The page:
Tim!

Das Ist Gut (Dunkirk review)

Not every story told follows the same narrative path as what preceded it. I mention this because Christopher Nolan has been directing movies since 1989 but it wasn’t until 2008’s The Dark Knight that we began to expect a certain tone from his films.

 

Dunkirk (2017)

Cast: Fionn Whitehead, Barry Keoghan, Mark Rylance, Tom Hardy, Cillian Murphy, Kenneth Branagh
Director: Christopher Nolan
released on blu-ray December 19, 2017
********* 9/10

IMDB: 8.1
Rotten Tomatoes: 92%, Audience Score 81%
The Guardian: *****/*****

Christopher Nolan is an English film director, screenwriter and producer extraordinaire. He also has dual citizenship in the United States. If you are unfamiliar with his work, he has also helmed the recent The Dark Knight Trilogy, Inception, Interstellar, Memento, Insomnia, The Prestige, and Following, his directorial feature length debut. There were three films he made before Following, but those were all short films.

An advocate for film preservation, Nolan’s films often explore themes of morality, the passage of time, and identity. He prefers to use practical effects where possible, incorporates wide angle shots to reduce the scale of his characters, and adjusts the narrative landscape through the use of gripping soundtracks (looking at you long-time friend Hans Zimmer) and by messing up the typical sequencing of scenes.

Dunkirk follows that tradition of Nolan’s films, but does so in such a way that the lead character becomes the evacuation itself, with Allied soldiers, Axis planes, and British civilians all helping to fill in for settings and props. I should be clear when I state that this is a war film, but the explosions, cries of pain, and bloodshed are not the focal points – it’s the magnitude of war and how it effects our personal decisions for right or for wrong.

Courtesy of Wikipedia

In 1940, during the fall of France, hundreds of thousands of Allied soldiers have retreated to Dunkirk. Tommy (Fionn Whitehead), a young British private, is the sole survivor of a German ambush. At the beach, he finds thousands of troops awaiting evacuation and meets Gibson (Aneurin Barnard), who is burying a body. After a German dive-bomber attack, they find a wounded man. They rush his stretcher onto a hospital ship hoping to get onboard and escape, but are denied passage themselves. The ship is sunk by dive-bombers; Tommy saves Alex (Harry Styles), another soldier. They leave at night on a destroyer, which is sunk by a torpedo from a U-boat. Gibson saves Tommy and Alex, and they are brought ashore by a rowing boat.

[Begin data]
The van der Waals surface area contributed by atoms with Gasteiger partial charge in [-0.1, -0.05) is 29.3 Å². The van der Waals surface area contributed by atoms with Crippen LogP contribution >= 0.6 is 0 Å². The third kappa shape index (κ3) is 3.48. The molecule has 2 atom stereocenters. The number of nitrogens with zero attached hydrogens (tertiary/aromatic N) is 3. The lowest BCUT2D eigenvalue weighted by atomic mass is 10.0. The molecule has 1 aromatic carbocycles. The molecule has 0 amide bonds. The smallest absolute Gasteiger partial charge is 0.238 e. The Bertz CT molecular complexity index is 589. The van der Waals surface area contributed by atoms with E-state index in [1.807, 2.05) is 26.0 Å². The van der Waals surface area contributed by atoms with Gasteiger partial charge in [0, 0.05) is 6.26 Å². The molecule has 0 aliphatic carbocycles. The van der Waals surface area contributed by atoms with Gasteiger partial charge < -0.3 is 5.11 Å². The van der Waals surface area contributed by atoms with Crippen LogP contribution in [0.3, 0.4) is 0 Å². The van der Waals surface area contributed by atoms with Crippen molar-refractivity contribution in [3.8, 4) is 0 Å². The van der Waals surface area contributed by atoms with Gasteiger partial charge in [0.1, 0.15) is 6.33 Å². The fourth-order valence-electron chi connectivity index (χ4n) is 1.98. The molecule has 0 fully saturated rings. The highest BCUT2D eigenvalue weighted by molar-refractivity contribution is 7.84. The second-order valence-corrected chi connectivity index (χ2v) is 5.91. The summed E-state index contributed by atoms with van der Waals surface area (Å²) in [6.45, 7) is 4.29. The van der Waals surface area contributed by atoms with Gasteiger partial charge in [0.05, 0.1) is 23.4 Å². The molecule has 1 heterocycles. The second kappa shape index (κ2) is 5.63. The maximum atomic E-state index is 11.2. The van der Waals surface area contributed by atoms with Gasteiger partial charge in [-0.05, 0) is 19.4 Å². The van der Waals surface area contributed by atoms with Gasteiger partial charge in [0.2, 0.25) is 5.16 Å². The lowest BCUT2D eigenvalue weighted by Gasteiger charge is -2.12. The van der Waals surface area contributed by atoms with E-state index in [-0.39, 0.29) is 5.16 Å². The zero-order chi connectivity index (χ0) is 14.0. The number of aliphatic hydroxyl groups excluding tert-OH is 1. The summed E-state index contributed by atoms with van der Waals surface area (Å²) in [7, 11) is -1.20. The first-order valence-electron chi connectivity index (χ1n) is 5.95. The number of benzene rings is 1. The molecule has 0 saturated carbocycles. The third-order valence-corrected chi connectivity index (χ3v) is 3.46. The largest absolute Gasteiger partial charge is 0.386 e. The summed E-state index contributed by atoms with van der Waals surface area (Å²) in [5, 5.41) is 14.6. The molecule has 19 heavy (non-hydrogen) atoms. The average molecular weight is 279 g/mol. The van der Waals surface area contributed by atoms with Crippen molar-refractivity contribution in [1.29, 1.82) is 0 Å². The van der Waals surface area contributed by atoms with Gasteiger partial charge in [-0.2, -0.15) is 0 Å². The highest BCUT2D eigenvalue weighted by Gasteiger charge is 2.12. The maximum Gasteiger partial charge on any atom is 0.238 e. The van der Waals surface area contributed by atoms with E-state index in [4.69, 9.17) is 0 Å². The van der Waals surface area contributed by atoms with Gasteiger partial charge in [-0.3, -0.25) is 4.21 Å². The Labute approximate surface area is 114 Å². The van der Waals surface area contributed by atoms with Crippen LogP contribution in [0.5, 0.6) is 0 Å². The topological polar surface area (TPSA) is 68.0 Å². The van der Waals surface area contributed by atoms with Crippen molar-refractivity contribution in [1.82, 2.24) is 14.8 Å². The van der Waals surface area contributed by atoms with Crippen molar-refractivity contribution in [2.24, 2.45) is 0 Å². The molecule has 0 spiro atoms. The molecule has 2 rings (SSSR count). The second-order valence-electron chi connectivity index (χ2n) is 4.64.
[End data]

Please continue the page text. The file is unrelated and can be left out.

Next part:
The Royal Navy requisitions civilian vessels that can get close to the beach. In Weymouth, Mr. Dawson (Mark Rylance) and his son Peter (Tom Glynn-Carney) set out on his boat Moonstone rather than let the navy take her. Impulsively, their teenage friend George (Barry Keoghan) joins them. At sea, they rescue a shell-shocked officer (Cillian Murphy) from a wrecked ship. When he realises that Dawson is sailing for Dunkirk, the officer demands that they turn back, and tries to wrest control of the boat; in the struggle, George falls and suffers a head injury that renders him blind.

Three Spitfires head towards France. After their leader is shot down, pilot Farrier (Tom Hardy) assumes command with a shattered fuel gauge. They save a minesweeper from a German bomber, but the other Spitfire is hit and ditches. Its pilot, Collins (Jack Lowden), is rescued by Moonstone.

Tommy, Alex and Gibson join a group of Scottish soldiers and hide inside a trawler until the tide rises. Her owner, a Dutch mariner, returns. German troops shoot at the boat for target practice; when the tide rises, water enters through the bullet holes. Alex, hoping to lighten the boat’s load, accuses Gibson, who has been silent, of being a spy and demands that he leave. Gibson reveals he is French; he had stolen the identity of the soldier he buried, hoping to evacuate with the British. Alex, Tommy and the Scottish soldiers abandon the fishing boat when it begins to sink. Gibson is entangled in a chain and drowns. Alex and Tommy swim towards a nearby destroyer, but it is sunk by a bomber. Moonstone manoeuvres to take on troops, including Alex and Tommy. Peter realises that George is dead; when asked by the shell-shocked officer, he lies that George will be fine. Farrier shoots down the bomber, which crashes and ignites the oil slick from the sinking destroyer. Peter reveals to Collins that his elder brother was a Hurricane pilot, killed early in the war.